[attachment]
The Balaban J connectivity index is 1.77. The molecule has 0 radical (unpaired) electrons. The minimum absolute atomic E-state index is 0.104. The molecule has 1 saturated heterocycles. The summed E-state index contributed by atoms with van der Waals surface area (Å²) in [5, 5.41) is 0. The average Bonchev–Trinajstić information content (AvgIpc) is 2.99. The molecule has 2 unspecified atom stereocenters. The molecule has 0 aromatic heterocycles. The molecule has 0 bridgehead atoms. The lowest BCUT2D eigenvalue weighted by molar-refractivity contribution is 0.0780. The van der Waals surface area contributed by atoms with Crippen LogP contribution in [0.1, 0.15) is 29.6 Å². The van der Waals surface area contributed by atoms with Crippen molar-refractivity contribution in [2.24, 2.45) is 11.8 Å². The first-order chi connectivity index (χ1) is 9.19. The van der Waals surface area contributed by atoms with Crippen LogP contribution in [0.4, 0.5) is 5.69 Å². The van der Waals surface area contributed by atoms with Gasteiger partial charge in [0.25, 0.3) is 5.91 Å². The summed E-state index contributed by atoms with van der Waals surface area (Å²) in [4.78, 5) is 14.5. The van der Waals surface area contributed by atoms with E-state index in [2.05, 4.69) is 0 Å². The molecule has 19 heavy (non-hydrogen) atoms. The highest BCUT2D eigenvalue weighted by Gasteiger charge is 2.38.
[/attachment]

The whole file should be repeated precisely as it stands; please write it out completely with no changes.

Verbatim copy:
The Balaban J connectivity index is 1.77. The molecule has 0 radical (unpaired) electrons. The minimum absolute atomic E-state index is 0.104. The molecule has 1 saturated heterocycles. The summed E-state index contributed by atoms with van der Waals surface area (Å²) in [5, 5.41) is 0. The average Bonchev–Trinajstić information content (AvgIpc) is 2.99. The molecule has 2 unspecified atom stereocenters. The molecule has 0 aromatic heterocycles. The molecule has 0 bridgehead atoms. The lowest BCUT2D eigenvalue weighted by molar-refractivity contribution is 0.0780. The van der Waals surface area contributed by atoms with Crippen LogP contribution in [0.1, 0.15) is 29.6 Å². The van der Waals surface area contributed by atoms with Crippen molar-refractivity contribution in [2.24, 2.45) is 11.8 Å². The first-order chi connectivity index (χ1) is 9.19. The van der Waals surface area contributed by atoms with Crippen LogP contribution in [0.4, 0.5) is 5.69 Å². The van der Waals surface area contributed by atoms with Gasteiger partial charge in [0.25, 0.3) is 5.91 Å². The summed E-state index contributed by atoms with van der Waals surface area (Å²) in [4.78, 5) is 14.5. The van der Waals surface area contributed by atoms with E-state index in [2.05, 4.69) is 0 Å². The molecule has 19 heavy (non-hydrogen) atoms. The highest BCUT2D eigenvalue weighted by Gasteiger charge is 2.38.